Korea was ruled by Japan from 1910 until the closing days of World War II. In August 1945, the Soviet Union declared war on Japan, as a result of an agreement with the United States, and liberated Korea north of the 38th parallel. U.S. forces subsequently moved into the south. By 1948, as a product of the Cold War between the Soviet Union and the United States, Korea was split into two regions, with separate governments. Both governments claimed to be the legitimate government of all of Korea, and neither side accepted the border as permanent. The conflict escalated into open warfare when North Korean forces—supported by the Soviet Union and China—moved into the south on 25 June 1950. On that day, the United Nations Security Council recognized this North Korean act as invasion and called for an immediate ceasefire. On 27 June, the Security Council adopted S/RES/83: Complaint of aggression upon the Republic of Korea and decided the formation and dispatch of the UN Forces in Korea. Twenty-one countries of the United Nations eventually contributed to the UN force, with the United States providing 88% of the UN's military personnel.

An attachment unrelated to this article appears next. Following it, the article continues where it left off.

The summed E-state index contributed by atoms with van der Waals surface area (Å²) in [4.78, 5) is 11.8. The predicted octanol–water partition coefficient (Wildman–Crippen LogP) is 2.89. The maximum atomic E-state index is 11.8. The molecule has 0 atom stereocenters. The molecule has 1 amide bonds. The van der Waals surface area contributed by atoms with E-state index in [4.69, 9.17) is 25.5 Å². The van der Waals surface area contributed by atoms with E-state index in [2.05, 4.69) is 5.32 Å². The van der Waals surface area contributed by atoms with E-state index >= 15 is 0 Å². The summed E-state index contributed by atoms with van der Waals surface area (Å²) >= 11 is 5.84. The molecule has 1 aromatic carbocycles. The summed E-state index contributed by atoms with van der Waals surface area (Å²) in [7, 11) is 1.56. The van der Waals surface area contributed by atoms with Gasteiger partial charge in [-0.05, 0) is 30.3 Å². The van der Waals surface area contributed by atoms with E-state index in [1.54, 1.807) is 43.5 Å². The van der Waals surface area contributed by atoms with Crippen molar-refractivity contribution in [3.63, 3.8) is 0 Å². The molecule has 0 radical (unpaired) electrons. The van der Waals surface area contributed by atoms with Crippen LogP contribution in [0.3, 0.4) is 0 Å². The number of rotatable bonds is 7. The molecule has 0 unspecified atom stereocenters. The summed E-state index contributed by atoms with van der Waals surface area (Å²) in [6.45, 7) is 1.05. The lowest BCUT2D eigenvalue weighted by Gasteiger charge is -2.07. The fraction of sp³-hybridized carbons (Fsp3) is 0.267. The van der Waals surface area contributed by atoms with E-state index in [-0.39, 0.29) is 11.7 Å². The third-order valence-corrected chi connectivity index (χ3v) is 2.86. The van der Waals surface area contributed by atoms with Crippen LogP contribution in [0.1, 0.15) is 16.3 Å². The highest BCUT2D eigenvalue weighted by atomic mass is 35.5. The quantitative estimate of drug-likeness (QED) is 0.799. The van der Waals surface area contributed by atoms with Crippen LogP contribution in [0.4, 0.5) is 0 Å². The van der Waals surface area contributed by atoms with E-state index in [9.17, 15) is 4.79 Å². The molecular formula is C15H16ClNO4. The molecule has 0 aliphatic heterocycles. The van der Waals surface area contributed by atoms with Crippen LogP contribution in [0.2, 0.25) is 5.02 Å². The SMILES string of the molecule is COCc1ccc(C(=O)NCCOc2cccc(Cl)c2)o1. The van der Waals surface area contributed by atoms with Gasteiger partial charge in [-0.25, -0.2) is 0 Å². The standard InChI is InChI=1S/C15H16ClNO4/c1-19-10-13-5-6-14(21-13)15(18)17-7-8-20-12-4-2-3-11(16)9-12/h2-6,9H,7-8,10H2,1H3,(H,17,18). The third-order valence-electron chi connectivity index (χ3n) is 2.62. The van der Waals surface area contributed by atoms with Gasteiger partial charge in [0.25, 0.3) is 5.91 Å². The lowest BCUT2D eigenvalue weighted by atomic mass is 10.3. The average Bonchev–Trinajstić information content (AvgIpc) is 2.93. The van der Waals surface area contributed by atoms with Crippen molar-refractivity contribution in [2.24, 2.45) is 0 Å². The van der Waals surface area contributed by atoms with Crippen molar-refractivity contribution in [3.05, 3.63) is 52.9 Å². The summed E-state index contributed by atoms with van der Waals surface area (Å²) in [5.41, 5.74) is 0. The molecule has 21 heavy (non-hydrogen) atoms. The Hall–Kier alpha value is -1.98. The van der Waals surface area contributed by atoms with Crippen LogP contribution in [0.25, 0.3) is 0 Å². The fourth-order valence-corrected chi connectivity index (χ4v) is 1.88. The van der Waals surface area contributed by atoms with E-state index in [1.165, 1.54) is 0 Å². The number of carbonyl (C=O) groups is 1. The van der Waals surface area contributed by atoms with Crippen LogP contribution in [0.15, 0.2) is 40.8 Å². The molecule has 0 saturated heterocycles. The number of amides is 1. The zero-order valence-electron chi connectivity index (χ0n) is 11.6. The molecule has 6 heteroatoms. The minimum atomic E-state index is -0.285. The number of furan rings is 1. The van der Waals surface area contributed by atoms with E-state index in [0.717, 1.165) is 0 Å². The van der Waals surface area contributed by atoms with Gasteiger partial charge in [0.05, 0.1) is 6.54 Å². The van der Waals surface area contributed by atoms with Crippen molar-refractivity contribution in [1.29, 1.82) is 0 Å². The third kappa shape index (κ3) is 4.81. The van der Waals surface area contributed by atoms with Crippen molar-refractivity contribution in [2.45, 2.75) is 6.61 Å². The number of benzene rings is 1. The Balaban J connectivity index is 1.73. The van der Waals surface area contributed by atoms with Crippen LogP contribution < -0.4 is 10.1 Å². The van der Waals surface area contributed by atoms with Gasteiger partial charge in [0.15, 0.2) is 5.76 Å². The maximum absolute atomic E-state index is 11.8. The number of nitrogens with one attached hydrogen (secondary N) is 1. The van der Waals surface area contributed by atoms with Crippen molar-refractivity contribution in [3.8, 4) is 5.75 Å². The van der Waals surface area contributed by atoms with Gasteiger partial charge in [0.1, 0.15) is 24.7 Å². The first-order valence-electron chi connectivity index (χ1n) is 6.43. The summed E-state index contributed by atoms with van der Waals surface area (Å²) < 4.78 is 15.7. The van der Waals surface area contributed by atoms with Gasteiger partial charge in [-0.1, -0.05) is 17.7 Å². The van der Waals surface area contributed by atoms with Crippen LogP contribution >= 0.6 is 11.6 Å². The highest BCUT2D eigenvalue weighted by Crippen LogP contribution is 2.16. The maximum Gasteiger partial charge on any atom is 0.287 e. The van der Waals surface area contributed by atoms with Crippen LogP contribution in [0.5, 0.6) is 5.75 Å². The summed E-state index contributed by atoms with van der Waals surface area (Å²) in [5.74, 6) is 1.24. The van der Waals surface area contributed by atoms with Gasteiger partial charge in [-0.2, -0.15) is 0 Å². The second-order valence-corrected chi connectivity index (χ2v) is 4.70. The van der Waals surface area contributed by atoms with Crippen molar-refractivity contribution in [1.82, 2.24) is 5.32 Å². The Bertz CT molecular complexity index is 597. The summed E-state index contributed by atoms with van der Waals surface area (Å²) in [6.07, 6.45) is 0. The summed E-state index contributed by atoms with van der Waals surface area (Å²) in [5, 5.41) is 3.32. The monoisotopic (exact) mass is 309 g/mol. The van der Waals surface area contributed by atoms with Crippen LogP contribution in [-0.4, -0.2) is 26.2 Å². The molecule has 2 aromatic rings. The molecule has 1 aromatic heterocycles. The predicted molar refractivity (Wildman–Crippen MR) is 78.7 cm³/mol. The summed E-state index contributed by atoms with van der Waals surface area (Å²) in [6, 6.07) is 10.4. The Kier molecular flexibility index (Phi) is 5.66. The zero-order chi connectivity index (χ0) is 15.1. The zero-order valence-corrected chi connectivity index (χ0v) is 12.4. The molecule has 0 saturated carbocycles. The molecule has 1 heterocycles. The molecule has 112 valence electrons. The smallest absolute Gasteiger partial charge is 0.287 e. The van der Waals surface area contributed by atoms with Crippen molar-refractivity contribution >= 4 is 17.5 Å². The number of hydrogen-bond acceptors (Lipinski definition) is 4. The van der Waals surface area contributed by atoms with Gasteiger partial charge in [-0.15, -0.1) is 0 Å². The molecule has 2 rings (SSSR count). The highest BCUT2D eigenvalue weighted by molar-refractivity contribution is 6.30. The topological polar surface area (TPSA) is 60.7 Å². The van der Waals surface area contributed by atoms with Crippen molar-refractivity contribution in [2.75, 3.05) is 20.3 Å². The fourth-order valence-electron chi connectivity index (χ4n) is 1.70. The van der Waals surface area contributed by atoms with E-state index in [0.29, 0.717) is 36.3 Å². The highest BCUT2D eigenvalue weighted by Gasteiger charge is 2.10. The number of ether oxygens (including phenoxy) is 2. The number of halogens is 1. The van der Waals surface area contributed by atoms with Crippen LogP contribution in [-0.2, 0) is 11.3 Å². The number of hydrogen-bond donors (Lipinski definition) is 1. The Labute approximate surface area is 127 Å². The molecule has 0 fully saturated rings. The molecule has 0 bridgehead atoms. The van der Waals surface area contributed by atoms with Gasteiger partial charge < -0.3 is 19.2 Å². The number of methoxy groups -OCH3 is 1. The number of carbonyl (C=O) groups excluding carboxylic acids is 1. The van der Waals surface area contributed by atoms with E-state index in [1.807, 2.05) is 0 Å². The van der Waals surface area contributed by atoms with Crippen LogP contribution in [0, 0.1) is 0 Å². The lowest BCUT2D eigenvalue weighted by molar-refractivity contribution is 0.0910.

After the first two months of war, South Korean forces were on the point of defeat, forced back to the Pusan Perimeter. In September 1950, an amphibious UN counter-offensive was launched at Inchon, and cut off many North Korean troops. Those who escaped envelopment and capture were rapidly forced back north all the way to the border with China at the Yalu River, or into the mountainous interior. At this point, in October 1950, Chinese forces crossed the Yalu and entered the war. Chinese intervention triggered a retreat of UN forces which continued until mid-1951.